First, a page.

Where Does Your Burger Come From?
Last month I wrote a post on the organic dairy debate, posing the question of is it really worth the price to drink the more expensive organic stamped milk. I personally don’t drink a lot of milk but, like many Americans, buying organic everything at the store definitely does not fit with my current budget.
Today though, I’d like to talk a little bit about organic meat. I’m sure most of you have wondered where exactly your burger or chicken wings are coming from at least once in your life.
Well maybe you should. To be honest here, I never really wondered about my meat until I read the book Fast Food Nation in college and then watched movies such as Food, Inc and Super Size Me. After doing some research you might say I became even a little obsessed with where my meat came from. I shunned brands such as Perdue and Tyson and even went through a strict vegetarian phase, filling my grocery cart with tofu and lentils instead of chicken and pork (let it be known that I do love bacon now—very much).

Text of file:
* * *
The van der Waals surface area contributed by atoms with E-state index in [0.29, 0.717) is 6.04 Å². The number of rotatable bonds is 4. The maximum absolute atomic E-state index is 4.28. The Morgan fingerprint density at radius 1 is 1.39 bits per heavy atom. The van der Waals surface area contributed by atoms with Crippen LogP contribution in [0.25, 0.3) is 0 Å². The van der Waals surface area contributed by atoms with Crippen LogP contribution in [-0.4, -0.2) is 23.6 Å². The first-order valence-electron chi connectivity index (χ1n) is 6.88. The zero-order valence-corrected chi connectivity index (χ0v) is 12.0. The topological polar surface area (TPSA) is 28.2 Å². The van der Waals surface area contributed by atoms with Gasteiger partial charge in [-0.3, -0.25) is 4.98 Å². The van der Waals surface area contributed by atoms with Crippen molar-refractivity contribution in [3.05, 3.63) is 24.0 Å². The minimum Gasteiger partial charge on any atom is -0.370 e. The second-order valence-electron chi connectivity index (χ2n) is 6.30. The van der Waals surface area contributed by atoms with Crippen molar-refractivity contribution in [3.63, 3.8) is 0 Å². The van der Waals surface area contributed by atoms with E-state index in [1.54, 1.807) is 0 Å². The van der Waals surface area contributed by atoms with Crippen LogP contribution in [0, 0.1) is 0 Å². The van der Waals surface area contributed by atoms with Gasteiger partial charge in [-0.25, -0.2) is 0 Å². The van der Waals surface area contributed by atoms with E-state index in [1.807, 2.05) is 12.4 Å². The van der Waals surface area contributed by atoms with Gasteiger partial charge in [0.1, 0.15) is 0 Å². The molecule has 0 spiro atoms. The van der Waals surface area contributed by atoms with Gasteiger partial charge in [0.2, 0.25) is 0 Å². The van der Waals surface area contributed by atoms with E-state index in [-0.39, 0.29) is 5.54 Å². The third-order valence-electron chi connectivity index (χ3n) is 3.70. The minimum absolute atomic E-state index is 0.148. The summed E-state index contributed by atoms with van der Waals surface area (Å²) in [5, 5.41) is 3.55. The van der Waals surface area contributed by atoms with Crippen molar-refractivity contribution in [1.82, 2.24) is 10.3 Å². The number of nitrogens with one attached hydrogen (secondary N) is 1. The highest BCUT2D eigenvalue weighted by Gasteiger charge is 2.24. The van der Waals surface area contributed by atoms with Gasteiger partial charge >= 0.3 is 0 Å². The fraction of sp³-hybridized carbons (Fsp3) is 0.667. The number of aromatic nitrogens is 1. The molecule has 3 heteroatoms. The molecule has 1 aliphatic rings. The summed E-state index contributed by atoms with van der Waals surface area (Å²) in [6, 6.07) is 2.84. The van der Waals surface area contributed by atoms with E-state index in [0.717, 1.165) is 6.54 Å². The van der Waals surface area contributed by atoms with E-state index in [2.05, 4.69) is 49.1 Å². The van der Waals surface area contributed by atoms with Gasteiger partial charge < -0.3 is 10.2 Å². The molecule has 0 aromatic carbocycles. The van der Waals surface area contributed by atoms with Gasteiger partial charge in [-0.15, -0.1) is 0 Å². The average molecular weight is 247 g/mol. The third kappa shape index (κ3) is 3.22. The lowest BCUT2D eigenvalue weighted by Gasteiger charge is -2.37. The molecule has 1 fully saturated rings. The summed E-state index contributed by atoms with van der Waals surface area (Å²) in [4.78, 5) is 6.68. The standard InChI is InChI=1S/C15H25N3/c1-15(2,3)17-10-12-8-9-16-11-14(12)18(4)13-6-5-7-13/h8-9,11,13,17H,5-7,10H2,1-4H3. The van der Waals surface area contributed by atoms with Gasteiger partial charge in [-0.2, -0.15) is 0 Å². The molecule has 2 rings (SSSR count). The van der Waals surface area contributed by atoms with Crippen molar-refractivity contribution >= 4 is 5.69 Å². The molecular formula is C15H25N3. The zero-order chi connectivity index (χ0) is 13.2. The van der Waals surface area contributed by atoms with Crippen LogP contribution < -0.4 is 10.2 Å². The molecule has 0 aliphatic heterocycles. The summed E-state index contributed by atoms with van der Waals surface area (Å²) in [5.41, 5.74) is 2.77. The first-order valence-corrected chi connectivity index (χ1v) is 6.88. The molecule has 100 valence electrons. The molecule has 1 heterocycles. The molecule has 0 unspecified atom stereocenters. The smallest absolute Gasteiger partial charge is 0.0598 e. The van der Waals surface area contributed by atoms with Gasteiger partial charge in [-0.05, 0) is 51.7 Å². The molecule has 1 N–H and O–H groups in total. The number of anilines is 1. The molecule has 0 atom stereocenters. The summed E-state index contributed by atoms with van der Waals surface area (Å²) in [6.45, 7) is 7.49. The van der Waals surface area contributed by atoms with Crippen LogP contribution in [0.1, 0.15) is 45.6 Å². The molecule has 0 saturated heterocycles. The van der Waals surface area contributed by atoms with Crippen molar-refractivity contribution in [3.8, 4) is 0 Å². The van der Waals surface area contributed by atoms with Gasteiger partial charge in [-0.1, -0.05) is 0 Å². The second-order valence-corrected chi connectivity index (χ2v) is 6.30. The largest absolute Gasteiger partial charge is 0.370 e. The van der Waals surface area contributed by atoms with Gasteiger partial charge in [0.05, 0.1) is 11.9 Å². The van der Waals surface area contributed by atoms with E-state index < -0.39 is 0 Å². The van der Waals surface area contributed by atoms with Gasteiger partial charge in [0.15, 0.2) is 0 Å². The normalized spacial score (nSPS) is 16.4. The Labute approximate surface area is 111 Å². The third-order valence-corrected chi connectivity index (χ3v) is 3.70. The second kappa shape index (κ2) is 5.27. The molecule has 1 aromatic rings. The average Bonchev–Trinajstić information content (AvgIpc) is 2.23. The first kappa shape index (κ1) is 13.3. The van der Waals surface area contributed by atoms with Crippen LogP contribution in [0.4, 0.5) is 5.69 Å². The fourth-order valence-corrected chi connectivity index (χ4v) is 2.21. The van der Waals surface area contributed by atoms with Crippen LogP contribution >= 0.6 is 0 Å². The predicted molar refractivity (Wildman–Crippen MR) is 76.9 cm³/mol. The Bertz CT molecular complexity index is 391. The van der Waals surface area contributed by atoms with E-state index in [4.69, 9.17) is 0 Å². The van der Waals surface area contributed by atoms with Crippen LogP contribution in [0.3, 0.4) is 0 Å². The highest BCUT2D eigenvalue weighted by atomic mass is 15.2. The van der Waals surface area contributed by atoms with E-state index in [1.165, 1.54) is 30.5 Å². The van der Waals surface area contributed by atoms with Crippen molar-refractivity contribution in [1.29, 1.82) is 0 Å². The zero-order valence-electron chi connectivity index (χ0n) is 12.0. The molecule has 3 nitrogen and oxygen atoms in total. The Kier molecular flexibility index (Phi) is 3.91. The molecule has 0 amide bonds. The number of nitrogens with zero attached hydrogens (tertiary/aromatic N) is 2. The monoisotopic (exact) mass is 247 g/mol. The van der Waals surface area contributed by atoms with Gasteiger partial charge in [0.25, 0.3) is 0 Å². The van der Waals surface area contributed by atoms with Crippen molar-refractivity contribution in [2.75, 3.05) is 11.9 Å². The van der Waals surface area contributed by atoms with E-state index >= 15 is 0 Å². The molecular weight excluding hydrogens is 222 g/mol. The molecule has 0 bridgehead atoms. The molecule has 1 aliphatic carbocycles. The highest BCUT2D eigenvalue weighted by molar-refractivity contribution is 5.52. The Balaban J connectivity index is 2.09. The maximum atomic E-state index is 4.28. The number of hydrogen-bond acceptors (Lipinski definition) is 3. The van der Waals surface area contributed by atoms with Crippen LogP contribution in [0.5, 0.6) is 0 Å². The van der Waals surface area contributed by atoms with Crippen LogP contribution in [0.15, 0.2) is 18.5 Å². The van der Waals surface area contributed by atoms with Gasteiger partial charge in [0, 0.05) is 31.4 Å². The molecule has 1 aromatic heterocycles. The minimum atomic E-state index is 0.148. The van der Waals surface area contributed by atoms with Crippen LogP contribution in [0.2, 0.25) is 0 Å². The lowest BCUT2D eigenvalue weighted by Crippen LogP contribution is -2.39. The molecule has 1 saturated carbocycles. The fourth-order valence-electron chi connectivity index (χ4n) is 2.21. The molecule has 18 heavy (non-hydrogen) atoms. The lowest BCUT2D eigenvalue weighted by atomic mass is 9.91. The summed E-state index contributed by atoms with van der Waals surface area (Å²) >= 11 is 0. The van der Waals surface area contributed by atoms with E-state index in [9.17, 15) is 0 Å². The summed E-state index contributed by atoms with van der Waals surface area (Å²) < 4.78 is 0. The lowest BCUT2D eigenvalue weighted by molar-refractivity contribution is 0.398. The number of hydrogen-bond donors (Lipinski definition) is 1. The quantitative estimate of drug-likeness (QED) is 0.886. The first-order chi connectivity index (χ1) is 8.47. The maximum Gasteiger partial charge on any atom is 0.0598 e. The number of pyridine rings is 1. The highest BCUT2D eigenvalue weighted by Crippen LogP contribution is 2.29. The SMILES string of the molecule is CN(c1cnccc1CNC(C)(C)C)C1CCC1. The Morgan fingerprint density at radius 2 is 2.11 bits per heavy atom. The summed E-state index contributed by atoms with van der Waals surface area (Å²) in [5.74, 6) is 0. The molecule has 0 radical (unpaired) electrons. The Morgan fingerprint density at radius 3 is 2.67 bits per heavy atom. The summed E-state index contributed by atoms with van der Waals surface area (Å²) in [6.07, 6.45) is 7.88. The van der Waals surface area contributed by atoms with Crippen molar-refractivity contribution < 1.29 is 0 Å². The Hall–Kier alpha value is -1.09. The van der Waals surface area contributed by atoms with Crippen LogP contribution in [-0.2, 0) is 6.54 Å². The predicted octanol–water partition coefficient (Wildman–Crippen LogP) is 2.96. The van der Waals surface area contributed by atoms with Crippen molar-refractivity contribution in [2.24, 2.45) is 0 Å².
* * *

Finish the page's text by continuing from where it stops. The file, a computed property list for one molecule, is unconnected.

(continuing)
Since that phase in my life, I have started to eat meat again. But now I make sure to read exactly where it’s coming from before I buy. And I always buy organic. Here’s why.
First of all, non-organic cattle can still consume gelatin, fats, oils, poultry and poultry by-products, rendered pork protein and rendered horse protein. No thanks. Call me disillusioned, but I prefer to think of my cows and chickens happily roaming around in tall, sweet grass and taking naps under afternoon sun. I also like to support local agricultural businesses whenever I can. Organic meat is more expensive, but I’d rather make sacrifices in other areas so I can afford my once monthly meat purchase.
What about you?